New Jersey Civil Unions

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New Jersey joined the company of Connecticut and Vermont when it passed a Bill legalizing civil unions.

See http://www.state.nj.us/treasury/taxation/index.html?civilunionact.htm~mainFrame

See http://www.state.nj.us/treasury/taxation/index.html?civilunionact.htm~mainFrame

The requirements for the dissolution of a civil union are quite similar to those for marriages.

On February 19, 2007, N.J.S.A. 2A:34-2.1 came into effect, providing the state with a list of grounds acceptable for dissolution of civil unions.

The dissolution of a civil union may be adjudged for the following causes:

a. voluntary sexual intercourse between a person who is in a civil union and an individual other than the person’s partner in a civil union couple;
b. willful and continued desertion for a period of 12 or more consecutive months, which may be established by satisfactory proof that the parties have ceased to cohabit as partners in a civil union couple;
c. extreme cruelty, which is defined as including any physical or mental cruelty that endangers the safety or health of the plaintiff or makes it improper or unreasonable to expect the plaintiff to continue to cohabit with the defendant; except that no complaint for termination shall be filed until after three months from the date of the last act of cruelty complained of in the complaint, but this provision shall not be held to apply to any counterclaim;
d. separation, provided that the partners in a civil union couple have lived separate and apart in different habitations for a period of at least 18 or more consecutive months and there is no reasonable prospect of reconciliation; and provided further that, after the 18-month period, there shall be a presumption that there is no reasonable prospect of reconciliation;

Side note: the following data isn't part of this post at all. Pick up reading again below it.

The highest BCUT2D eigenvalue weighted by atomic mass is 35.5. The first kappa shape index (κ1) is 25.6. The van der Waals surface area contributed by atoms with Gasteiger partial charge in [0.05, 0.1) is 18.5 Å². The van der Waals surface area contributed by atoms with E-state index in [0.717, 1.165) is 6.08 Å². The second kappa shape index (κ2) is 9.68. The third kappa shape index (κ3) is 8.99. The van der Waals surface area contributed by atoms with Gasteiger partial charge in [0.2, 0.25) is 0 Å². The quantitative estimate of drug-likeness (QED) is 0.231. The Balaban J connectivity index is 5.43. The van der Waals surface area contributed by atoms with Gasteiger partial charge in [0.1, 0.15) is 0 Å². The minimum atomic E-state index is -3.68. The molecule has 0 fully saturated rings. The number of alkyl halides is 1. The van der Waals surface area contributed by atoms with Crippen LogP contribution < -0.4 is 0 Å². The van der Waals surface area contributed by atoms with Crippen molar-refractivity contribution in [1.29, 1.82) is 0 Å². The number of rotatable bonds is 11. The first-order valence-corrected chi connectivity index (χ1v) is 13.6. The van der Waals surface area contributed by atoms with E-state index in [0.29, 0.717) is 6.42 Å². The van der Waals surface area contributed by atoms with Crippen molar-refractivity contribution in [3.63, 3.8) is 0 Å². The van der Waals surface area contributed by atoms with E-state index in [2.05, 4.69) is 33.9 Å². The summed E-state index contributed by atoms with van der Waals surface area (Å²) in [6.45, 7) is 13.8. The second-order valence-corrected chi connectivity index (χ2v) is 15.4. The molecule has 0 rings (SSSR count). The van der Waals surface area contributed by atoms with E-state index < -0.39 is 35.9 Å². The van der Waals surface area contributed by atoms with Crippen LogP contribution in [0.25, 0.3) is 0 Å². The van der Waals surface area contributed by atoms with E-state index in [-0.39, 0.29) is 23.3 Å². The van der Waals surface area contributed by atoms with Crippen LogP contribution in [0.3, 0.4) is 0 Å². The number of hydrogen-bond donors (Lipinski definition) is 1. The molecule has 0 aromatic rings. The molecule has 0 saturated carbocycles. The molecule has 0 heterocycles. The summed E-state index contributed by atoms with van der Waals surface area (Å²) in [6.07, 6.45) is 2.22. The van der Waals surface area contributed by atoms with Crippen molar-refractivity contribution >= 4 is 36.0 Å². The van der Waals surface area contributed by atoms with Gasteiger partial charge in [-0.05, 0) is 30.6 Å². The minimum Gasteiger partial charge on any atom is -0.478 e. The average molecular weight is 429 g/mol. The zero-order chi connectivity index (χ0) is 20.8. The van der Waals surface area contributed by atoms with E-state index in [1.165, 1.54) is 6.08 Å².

e. voluntarily induced addiction or habituation to any narcotic drug, as defined in the “New Jersey Controlled Dangerous Substances Act,” P.L.1970, c. 226 (C.24:21-2) or the “Comprehensive Drug Reform Act of 1987,” N.J.S.2C:35- 1 et al., or habitual drunkenness for a period of 12 or more consecutive months subsequent to establishment of the civil union and next preceding the filing of the complaint;
f. institutionalization for mental illness for a period of 24 or more consecutive months subsequent to establishment of the civil union and next preceding the filing of the complaint; or

g. imprisonment of the defendant for 18 or more consecutive months after establishment of the civil union, provided that where the action is not commenced until after the defendant’s release, the parties have not resumed cohabitation following the imprisonment.

Considering irreconcilable differences (newly accepted cause of action) has been permitted for the dissolution of marriages, it seems odd that it is not mentioned in the above statute as a cause of action for the dissolution of civil unions. Perhaps this will change.